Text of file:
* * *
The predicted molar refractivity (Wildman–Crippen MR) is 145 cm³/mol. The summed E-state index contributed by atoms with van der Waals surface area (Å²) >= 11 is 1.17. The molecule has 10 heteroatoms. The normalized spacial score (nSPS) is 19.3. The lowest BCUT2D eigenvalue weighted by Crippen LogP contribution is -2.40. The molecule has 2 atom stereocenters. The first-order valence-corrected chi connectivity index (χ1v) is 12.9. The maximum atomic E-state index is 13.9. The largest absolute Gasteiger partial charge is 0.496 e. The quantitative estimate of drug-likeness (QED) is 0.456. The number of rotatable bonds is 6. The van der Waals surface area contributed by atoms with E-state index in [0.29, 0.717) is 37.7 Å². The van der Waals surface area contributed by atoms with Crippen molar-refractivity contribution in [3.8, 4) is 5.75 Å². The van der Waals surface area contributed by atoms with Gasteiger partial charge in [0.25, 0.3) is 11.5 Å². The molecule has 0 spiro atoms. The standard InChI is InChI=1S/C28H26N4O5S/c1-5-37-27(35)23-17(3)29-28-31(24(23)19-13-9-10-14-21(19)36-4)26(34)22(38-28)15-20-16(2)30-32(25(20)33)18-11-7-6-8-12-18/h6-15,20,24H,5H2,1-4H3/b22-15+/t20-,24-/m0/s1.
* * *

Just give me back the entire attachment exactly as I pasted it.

The predicted molar refractivity (Wildman–Crippen MR) is 145 cm³/mol. The summed E-state index contributed by atoms with van der Waals surface area (Å²) >= 11 is 1.17. The molecule has 10 heteroatoms. The normalized spacial score (nSPS) is 19.3. The lowest BCUT2D eigenvalue weighted by Crippen LogP contribution is -2.40. The molecule has 2 atom stereocenters. The first-order valence-corrected chi connectivity index (χ1v) is 12.9. The maximum atomic E-state index is 13.9. The largest absolute Gasteiger partial charge is 0.496 e. The quantitative estimate of drug-likeness (QED) is 0.456. The number of rotatable bonds is 6. The van der Waals surface area contributed by atoms with E-state index in [0.29, 0.717) is 37.7 Å². The van der Waals surface area contributed by atoms with Crippen molar-refractivity contribution in [3.8, 4) is 5.75 Å². The van der Waals surface area contributed by atoms with Gasteiger partial charge in [0.25, 0.3) is 11.5 Å². The molecule has 0 spiro atoms. The standard InChI is InChI=1S/C28H26N4O5S/c1-5-37-27(35)23-17(3)29-28-31(24(23)19-13-9-10-14-21(19)36-4)26(34)22(38-28)15-20-16(2)30-32(25(20)33)18-11-7-6-8-12-18/h6-15,20,24H,5H2,1-4H3/b22-15+/t20-,24-/m0/s1.